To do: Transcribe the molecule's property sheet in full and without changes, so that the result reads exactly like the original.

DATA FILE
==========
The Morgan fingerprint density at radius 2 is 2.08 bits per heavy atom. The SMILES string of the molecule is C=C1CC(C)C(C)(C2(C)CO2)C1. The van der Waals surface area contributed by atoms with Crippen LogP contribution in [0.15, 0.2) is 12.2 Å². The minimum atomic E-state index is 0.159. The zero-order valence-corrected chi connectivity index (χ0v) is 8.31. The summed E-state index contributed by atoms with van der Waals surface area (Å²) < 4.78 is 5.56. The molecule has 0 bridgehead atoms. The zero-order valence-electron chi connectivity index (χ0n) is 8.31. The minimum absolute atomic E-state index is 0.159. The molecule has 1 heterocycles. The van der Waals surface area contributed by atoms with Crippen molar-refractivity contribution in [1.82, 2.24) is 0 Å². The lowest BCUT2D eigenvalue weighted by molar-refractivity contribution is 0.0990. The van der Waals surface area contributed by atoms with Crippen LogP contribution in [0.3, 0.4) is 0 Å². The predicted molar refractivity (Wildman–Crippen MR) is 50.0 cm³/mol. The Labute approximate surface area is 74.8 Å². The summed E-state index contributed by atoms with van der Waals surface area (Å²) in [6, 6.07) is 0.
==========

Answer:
The Morgan fingerprint density at radius 2 is 2.08 bits per heavy atom. The SMILES string of the molecule is C=C1CC(C)C(C)(C2(C)CO2)C1. The van der Waals surface area contributed by atoms with Crippen LogP contribution in [0.15, 0.2) is 12.2 Å². The minimum atomic E-state index is 0.159. The zero-order valence-corrected chi connectivity index (χ0v) is 8.31. The summed E-state index contributed by atoms with van der Waals surface area (Å²) < 4.78 is 5.56. The molecule has 0 bridgehead atoms. The zero-order valence-electron chi connectivity index (χ0n) is 8.31. The minimum absolute atomic E-state index is 0.159. The molecule has 1 heterocycles. The van der Waals surface area contributed by atoms with Crippen molar-refractivity contribution in [1.82, 2.24) is 0 Å². The lowest BCUT2D eigenvalue weighted by molar-refractivity contribution is 0.0990. The van der Waals surface area contributed by atoms with Crippen LogP contribution in [0.3, 0.4) is 0 Å². The predicted molar refractivity (Wildman–Crippen MR) is 50.0 cm³/mol. The Labute approximate surface area is 74.8 Å². The summed E-state index contributed by atoms with van der Waals surface area (Å²) in [6, 6.07) is 0.